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OT- today's Ettkin article in the TU


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OK, so I lost a lot of respect for Ettkin with his column against the UA stadium..but I think he earned *some* of it back with this gem re: A-Rod.


Thanks, A-Rod, for clean split




Click byline for more stories by writer.

First published: Tuesday, October 30, 2007


Alex Rodriguez for this: His departure was painless. He's gone, and we don't feel a thing, other than annoyance because he behaved like the guy his detractors had always claimed he was -- disingenuous, self-centered and insincere.


We're not angry he opted out of a contract that would've paid him $91 million for the next three seasons and declined to negotiate a contract extension when the Yankees, according to the Daily News, were prepared to offer him a five-year extension in the $135 million to $140 million range.


We're not irritated he reportedly didn't return separate phone calls from Hank and Hal Steinbrenner, who wanted to personally express their desire for him to remain a Yankee.


We're not disappointed that unless the Yankees experience a change of heart, we're losing the best player in baseball and the chance to see him splash Wite-Out onto baseball's record book, then rewrite it.


We're pleased, actually, which is a baffling thing to say about losing a player coming off what will be deemed an MVP season. But it's true.


A-Rod wore the pinstripes, but they never fit. He didn't occupy the precious space beneath our breastbone into which we welcome our most beloved sports figures. He departs to jeers, not tears, his final day as a Yankee ensuring this would be an easy and welcome goodbye. After A-Rod permitted his agent to tell reporters in the middle of the World Series-clinching game Sunday night of his client's decision to opt out, A-Rod looked like a diva vainly glomming the spotlight in a production in which he had no part. He had no place intruding on another team's hard-earned glory.


After his agent, Scott Boras, who speaks in tongues -- some forked -- claimed A-Rod was opting out because A-Rod was uncertain about the Yankees' future with Mariano Rivera, Jorge Posada and Andy Pettitte entering free agency, we saw A-Rod for what he is: phonier than a three-dollar bill.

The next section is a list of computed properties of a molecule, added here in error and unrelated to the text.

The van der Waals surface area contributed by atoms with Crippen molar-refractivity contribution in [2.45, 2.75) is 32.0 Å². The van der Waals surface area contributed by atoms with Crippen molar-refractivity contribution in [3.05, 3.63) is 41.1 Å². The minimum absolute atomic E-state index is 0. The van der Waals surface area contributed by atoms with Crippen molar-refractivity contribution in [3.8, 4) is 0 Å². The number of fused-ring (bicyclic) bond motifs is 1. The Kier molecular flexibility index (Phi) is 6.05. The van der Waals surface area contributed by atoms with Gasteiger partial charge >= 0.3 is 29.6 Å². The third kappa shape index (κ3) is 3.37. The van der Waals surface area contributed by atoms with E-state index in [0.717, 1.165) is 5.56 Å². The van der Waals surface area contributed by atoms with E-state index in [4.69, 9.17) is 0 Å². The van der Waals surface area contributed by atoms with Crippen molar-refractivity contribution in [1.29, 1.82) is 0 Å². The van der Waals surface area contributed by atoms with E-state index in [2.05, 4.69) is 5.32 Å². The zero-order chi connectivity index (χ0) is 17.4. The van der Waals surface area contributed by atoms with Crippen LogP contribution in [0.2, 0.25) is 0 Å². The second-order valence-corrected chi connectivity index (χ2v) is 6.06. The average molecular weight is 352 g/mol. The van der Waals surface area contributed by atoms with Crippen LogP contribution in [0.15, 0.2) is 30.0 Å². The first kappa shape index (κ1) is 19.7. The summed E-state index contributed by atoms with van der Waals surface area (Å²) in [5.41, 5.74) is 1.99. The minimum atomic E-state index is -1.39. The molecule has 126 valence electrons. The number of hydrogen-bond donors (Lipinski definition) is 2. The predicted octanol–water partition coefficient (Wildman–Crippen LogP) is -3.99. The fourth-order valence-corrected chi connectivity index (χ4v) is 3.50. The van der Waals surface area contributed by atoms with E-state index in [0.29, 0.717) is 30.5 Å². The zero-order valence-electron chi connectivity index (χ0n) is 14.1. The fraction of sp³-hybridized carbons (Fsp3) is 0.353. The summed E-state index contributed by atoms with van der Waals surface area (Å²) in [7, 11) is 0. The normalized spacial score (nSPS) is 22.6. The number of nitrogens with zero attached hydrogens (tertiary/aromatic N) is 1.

Does anyone really think the Yankees are on the verge of becoming a .500 team that signs players on the cheap from soup kitchens -- or that A-Rod's desire to play for a winner is the reason he decided to LEAVE North America's most successful pro sports franchise?


This is, after all, the guy who took the money from the Texas Rangers when they had the worst ERA in the American League the season before AND after he signed with them. Now he's worried about the Yankees becoming those Texas Rangers?


No, this was a cover story, an implausible explanation proffered as truth. A-Rod didn't want to play inside Yankee Stadium's petri dish. Otherwise he would've at least heard the Yankees' offer.


There's nothing wrong with wanting to play elsewhere. A-Rod is sensitive to criticism and scrutiny, and every star who plays for the Yankees endures criticism and scrutiny, even St. Jeter.


Fair or not, and it's really not, he was going to stay A-Lightning Rod until he excelled for the Yankees in the postseason and they won a World Series.


Most of us wouldn't want to carry a steamer trunk so weighted down by expectations.


But it rankles that A-Rod had said he wanted to stay in New York and finish his career as a Yankee. Either he experienced a change of heart or decided when asked about his intentions it'd be easier to habitually lie about them. We all know now he had no intention of staying.

A-Rod's production at a difficult-to-fill position will be missed -- nobody denies that -- but not his mental fragility. Besides, alternative ways to effectively spend the millions A-Rod would've received do exist. The Yankees' modern dynasty won World Series championships because they had outstanding pitching, not a surplus of hitting.


And despite what Boras claims, fans didn't flood Yankee Stadium to see A-Rod. Many of them watched Yankee games in spite of A-Rod. They came for the winning and the franchise's aura, the championships and the stars -- and not just the highest paid one.


The Yankees will manage without him. So will we. A-Rod did us a final favor. He made losing baseball's greatest player easy, a clean break.


Ettkin can be reached at 454-5457 or by e-mail at bettkin@timesunion.com. Check out his blog at http://blogs.timesunion.com/.

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